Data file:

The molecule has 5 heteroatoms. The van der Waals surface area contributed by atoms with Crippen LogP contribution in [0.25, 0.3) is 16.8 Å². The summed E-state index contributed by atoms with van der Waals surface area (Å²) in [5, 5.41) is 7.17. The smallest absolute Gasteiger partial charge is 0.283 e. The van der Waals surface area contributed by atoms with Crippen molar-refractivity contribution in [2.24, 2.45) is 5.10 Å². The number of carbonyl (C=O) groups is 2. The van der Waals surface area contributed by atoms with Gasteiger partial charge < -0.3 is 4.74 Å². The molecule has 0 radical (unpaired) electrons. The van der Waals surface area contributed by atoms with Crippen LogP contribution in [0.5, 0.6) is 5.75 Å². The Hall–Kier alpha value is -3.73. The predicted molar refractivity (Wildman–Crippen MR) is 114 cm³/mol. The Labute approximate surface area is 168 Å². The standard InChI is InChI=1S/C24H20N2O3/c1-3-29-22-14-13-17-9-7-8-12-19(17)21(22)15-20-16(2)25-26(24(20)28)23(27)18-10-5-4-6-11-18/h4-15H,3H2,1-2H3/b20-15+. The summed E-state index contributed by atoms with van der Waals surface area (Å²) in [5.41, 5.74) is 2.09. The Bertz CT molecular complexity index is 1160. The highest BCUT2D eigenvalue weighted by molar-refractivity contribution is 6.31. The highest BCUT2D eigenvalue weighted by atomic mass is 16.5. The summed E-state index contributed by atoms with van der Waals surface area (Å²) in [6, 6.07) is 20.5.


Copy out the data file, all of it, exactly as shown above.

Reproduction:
The molecule has 5 heteroatoms. The van der Waals surface area contributed by atoms with Crippen LogP contribution in [0.25, 0.3) is 16.8 Å². The summed E-state index contributed by atoms with van der Waals surface area (Å²) in [5, 5.41) is 7.17. The smallest absolute Gasteiger partial charge is 0.283 e. The van der Waals surface area contributed by atoms with Crippen molar-refractivity contribution in [2.24, 2.45) is 5.10 Å². The number of carbonyl (C=O) groups is 2. The van der Waals surface area contributed by atoms with Gasteiger partial charge < -0.3 is 4.74 Å². The molecule has 0 radical (unpaired) electrons. The van der Waals surface area contributed by atoms with Crippen LogP contribution in [0.5, 0.6) is 5.75 Å². The Hall–Kier alpha value is -3.73. The predicted molar refractivity (Wildman–Crippen MR) is 114 cm³/mol. The Labute approximate surface area is 168 Å². The standard InChI is InChI=1S/C24H20N2O3/c1-3-29-22-14-13-17-9-7-8-12-19(17)21(22)15-20-16(2)25-26(24(20)28)23(27)18-10-5-4-6-11-18/h4-15H,3H2,1-2H3/b20-15+. The summed E-state index contributed by atoms with van der Waals surface area (Å²) in [5.41, 5.74) is 2.09. The Bertz CT molecular complexity index is 1160. The highest BCUT2D eigenvalue weighted by molar-refractivity contribution is 6.31. The highest BCUT2D eigenvalue weighted by atomic mass is 16.5. The summed E-state index contributed by atoms with van der Waals surface area (Å²) in [6, 6.07) is 20.5.